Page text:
The Mississippi delta is already sinking about 5 millimetres a year on average, with some parts sinking faster. Add to that average global sea level rising by about 3 millimetres a year, and local sea level rise in Louisiana can be as high as 25 millimetres a year, among the fastest in the world2. The roots of the problem go back at least 150 years, to when residents began building levees along the Mississippi River’s banks to keep it from spilling over and flooding nearby land. Later, they started draining the swamps around the city of New Orleans, opening new areas to development. In doing so, they cut the land off from the river’s muddy waters, which are rich in sediments that could build the delta back up. Now the delta’s wetlands, which help soak up excess water during storms, are vanishing rapidly, and Louisiana’s levees must work even harder to keep the water out.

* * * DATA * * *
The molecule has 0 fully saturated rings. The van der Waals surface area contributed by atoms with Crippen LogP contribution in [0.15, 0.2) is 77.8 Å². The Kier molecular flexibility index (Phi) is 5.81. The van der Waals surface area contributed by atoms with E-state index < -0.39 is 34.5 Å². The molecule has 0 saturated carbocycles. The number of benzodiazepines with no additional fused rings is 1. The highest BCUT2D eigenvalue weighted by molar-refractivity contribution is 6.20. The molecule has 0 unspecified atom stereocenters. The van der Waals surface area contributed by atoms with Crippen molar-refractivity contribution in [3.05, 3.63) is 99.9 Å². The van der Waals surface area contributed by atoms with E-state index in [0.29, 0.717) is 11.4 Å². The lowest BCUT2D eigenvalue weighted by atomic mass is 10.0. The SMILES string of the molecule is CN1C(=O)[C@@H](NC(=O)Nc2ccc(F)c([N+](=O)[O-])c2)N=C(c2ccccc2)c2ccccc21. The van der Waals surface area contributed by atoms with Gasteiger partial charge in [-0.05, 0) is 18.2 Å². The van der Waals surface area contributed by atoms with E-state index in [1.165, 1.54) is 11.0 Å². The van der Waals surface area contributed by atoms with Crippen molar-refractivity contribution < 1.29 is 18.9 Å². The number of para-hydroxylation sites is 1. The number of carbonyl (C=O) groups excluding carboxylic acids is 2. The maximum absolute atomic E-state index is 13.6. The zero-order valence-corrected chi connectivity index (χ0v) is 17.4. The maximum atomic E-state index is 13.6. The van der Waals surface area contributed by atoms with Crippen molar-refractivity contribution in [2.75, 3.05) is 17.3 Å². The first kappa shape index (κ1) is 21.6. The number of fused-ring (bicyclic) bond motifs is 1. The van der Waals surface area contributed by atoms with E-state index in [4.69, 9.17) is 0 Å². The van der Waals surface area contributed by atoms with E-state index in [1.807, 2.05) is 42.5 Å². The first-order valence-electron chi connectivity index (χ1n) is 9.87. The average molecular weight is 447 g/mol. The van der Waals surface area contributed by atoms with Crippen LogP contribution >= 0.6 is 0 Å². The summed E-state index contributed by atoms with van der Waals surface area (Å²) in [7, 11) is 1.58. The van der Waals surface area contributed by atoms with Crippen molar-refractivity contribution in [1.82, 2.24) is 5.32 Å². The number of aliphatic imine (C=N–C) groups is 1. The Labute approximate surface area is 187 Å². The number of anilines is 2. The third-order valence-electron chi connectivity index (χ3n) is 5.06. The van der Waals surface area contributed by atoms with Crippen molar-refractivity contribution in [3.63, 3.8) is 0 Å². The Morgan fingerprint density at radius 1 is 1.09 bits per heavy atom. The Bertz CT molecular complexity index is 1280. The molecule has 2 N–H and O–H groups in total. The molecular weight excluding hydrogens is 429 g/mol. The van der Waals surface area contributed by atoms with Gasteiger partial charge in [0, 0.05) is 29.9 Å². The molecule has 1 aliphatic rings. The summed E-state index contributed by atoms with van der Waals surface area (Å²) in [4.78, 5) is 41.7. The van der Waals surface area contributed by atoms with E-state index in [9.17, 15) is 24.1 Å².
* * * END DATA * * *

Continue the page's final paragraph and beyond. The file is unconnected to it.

Louisiana is faced with sea level rise “on a monumental scale”, says Mitsch. That means that for the city of New Orleans to survive, it has no choice but to fortify itself against rising sea levels and floods. “The city needs to be protected, just by the fact of where it is,” he says. But in ecological engineering, Mitsch and other experts see a better way forward for Louisiana. Though, according to Mitsch, leaders in the region are on the fence right now about which path to take, a recent federal initiative could help tip the balance in favour of the softer approach. In early March, the Obama administration issued a roadmap for restoring the Mississippi delta that throws the weight of the US government behind efforts to re-establish wetlands. Created under the White House Council on Environmental Quality and the Office of Management and Budget, along with a slew of other federal agencies, the roadmap argues that “unless we stem the rapid rate of ecosystem loss in the region, the ecosystems and the services they provide will collapse”3.